Monday April 21st I have ripped my blue & orange
Delaine dress & washed & ironed it ready to make over
It was quite pleasant this morning & Jane got her
clothes all dried but this afternoon & evening it storms
again. Frank has been unwell for a few days
with his throat & headache. Dr Swan called & I paid
him 50 cts. Mrs S Ames sick and had the Doctor
Frank helped me set out some rhubarb roots
A sunny morning sent Evelina out of doors and into her garden, which must have been muddy after all the recent rain. With the help of son Frank Morton, she put in some rhubarb. Nearby, Jane McHanna hung the Monday wash and managed to get it dry before more wet weather arrived in the afternoon.
Frank had been unwell, as had Sarah Lothrop Ames next door and each had a call from a doctor. In those days, doctors would typically call on patients in their homes. Physicians kept offices, of course (usually in their own homes,) but generally treated people by traveling to them rather than the other way around. This practice was commonplace well into the 20th century.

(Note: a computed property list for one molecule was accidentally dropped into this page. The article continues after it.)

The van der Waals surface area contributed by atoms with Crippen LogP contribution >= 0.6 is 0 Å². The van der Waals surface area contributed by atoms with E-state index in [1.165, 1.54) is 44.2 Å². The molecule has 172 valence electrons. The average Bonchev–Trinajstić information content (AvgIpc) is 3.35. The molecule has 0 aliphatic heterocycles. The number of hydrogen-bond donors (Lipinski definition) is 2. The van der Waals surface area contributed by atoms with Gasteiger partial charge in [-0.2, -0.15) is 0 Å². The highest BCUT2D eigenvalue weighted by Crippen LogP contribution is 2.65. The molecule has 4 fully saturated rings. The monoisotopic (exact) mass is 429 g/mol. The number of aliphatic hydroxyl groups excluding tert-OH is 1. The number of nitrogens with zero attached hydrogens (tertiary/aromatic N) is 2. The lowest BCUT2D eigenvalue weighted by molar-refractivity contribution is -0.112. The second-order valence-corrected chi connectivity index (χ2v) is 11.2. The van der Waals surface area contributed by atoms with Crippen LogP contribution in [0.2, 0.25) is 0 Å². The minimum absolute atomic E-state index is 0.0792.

Dr. Caleb Swan was Evelina’s physician of choice. Besides being generally considered quite competent, Swan was “suave, genial and agreeable.”* His bedside manner must have been calm and attentive. He had studied at Harvard and then apprenticed under a practicing physician, apprenticeships being standard training regimen at that time. A popular man in town, he was involved occasionally with local and state politics. “Intensely opposed to the Know Nothing” party, he was a “pronounced anti-slavery man.”* He had a large family, and four of his sons became physicians like him.
Elsewhere in the world of shovels, Old Oliver oversaw work on a shop they kept in Bridgewater, where men were “sleighting the roof.” Slate was the preferred roof material for owners who were concerned with the possibility of fire.
*William Chaffin, History of Easton, 1886